Eating Bender — STOP THE INSANITY!

Confession: I’ve been on an eating bender for the past few months. Between vacations (Jamaica, Massachusetts, Mexico City), work events, meals out, date night … I’ve been a little piggy.

All the things I know I don’t need, know I can do without … I’ve given into them all … and all at once. Where I’d usually stop at one piece of chocolate, I eat four. Where I’d usually ignore store-bought cookies (not worth the calories), I’ve succumbed to their sugar-laden glory. Where I’d maybe share a few bites of dessert out, I go half-sies.

And it makes me feel crappy. Tired. Unhappy. Disappointed in myself for my lack of self-control or care.

The irony is I feed Maya so carefully, trying to ensure her meals are balanced and healthy, include lean proteins, whole grains, healthy fats, plenty of veggies and always fruit for dessert (plus sometimes a nibble of a cookie or something if we have it).

And while I do eat those things, too, I’m still an emotional eater (read as: sugar-freak)  — and the emotions that drive me to eat range from content and happy to angry and sad. There’s no rhyme or reason; I just like to eat and, admittedly, find comfort in food.

It’s my biggest flaw.

I’m sure it doesn’t help that the past few days have been challenging here on the home front (marriage isn’t always easy!)  — and I’m definitely a girl who eats her feelings … regardless of knowing 1) it solves nothing and 2) only makes me feel worse.

So tonight I’m making a public commitment not to let my emotions get the best of me and I am going to reverse food journal (offline) to help me achieve this goal.

Each day I say “I’ll do better.” And then I don’t.

And I’m sick of it.

Somewhere along the way I’ve lost my moral food compass. No, I don’t ever want to go back to that miserable, calorie-counting, obsessed Melissa whose compass made her a really annoying person to be around. But I do need some accountability and I have just tossed it out the window lately. While it’s much more fun to go out to eat now that I eat more than a salad with chicken … I still can’t throw caution completely to the wind.

It’s not healthy, and it’s not how I want to be.

I know I have the ability to find that gray, middle-ground yet again. I’ve just been eating my feelings and the insanity needs to stop. I can’t be a good role model for Maya if I’m being a total hypocrite. If I wouldn’t give her five cookies after dinner, I shouldn’t be eating five cookies, either. It’s that simple.

Yet anyone who is an emotional eater knows that it isn’t as simple as it sounds.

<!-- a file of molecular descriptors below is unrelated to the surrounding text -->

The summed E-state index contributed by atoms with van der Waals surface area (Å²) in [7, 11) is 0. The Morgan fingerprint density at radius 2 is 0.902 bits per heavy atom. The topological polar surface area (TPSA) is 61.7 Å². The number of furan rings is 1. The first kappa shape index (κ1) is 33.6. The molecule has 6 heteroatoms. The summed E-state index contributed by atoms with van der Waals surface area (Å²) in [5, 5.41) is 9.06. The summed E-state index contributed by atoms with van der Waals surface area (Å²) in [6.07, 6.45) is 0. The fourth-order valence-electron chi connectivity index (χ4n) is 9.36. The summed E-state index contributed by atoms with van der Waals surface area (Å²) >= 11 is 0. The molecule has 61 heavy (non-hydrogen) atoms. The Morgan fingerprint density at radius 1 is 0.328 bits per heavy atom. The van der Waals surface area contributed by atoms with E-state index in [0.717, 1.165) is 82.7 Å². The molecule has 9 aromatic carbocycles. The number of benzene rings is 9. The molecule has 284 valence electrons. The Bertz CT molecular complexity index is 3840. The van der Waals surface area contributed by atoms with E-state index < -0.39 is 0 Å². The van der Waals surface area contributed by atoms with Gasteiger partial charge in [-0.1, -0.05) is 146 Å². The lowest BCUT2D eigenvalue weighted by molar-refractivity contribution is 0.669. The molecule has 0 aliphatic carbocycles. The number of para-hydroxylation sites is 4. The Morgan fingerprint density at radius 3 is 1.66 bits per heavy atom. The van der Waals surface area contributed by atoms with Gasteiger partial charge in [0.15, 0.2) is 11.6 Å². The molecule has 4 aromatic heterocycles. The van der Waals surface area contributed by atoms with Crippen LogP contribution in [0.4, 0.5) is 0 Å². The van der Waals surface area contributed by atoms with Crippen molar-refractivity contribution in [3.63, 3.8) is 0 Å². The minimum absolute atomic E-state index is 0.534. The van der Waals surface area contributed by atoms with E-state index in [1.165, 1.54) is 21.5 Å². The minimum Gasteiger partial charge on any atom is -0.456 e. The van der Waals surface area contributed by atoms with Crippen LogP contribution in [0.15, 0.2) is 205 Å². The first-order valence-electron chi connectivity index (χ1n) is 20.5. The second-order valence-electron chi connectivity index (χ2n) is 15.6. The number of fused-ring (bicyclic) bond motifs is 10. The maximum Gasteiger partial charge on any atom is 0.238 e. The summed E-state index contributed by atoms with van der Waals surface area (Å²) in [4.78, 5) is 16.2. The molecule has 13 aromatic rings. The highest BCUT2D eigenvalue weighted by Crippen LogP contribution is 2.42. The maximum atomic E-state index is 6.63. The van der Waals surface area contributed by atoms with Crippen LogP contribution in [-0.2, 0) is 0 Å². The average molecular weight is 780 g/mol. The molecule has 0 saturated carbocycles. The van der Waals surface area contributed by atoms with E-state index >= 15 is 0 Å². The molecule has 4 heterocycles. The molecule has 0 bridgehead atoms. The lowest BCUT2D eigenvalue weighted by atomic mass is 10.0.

Emotional eating is a complicated beast. I’ve read tons of literature about it, but experience tells me there is no easy fix. We have to work on what’s driving us to eat first … or, most important, focus on how we respond to stress/joy/etc.

Because something triggers emotional eating; it doesn’t just happen out of nowhere. It needs a spark. And, though it usually does for me, the spark doesn’t always need to result in a burning flame. Sometimes, we just need to put the fire out, period (i.e., sit with our feelings, resist the urge to eat our feelings).

More than three years recovered now from my ugly past, I can say with certainty I’d never go back to those behaviors … but I’d be lying if I didn’t admit that emotional eating is still my Achille’s heel.

I still have work to do. For me, and the little girl you see here in this picture. I can’t hold her hand forever … but while I am doing it, I want to be a good role model.

How about you? What are your best tips for combating emotional eating?

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6 thoughts on “Eating Bender — STOP THE INSANITY!

  1. I know just how you feel! All of 2011 was a sugar bender for me – and I don’t even really like sweets! I don’t think I ate a green vegetable all year. I finally got back on track in December, when my husband and I made a pact to eat better. We both use LoseIt on our iPhones (not to lose weight, but to track our food). For the first time since I found out I was pregnant in 2008 I feel good about the way I’m eating. In my experience it takes a couple weeks to break the sugar addiction and then it’s much easier to stay on track.

  2. Emotional eating is something I deal with as well. For me the key is to find out why and address that because trying to control the eating only leads to more eating. That can’t be the focus of my efforts in order to see the eating curbed. For me I normally eat feelings that I am not acknowledging. Sometimes I just need a break from the stress of go go go (some me time) and for some reason I use eating as an excuse where I wouldn’t normally let myself stop and do nothing or just watch tv with a to-do list that is a mile long – that is the most common reason for me and it took me therapy to realize that was true. Other times it might be frustration with my situation like feeling stuck in a job or having a boss I can’t yell at but would like to, etc. For me it is generally something I am trying to ignore and until I acknowledge it (not necessarily fix it but just realize I feel that way) I will keep eating. The me time is critical for me to curb emotional eating and I am wondering if you feel the same or perhaps the marriage frustrations are something you are trying to eat. I don’t know, but I think it is worth asking yourself how you feel a few times a day just to give those feelings some attention. 🙂

    1. Hi Suzy, I definitely think I need to sit on it … This week’s challenges are not what has been causing me strife the past few months, but I am certain I don’t easily sit with my feelings … and I need to. Great advice, thanks!

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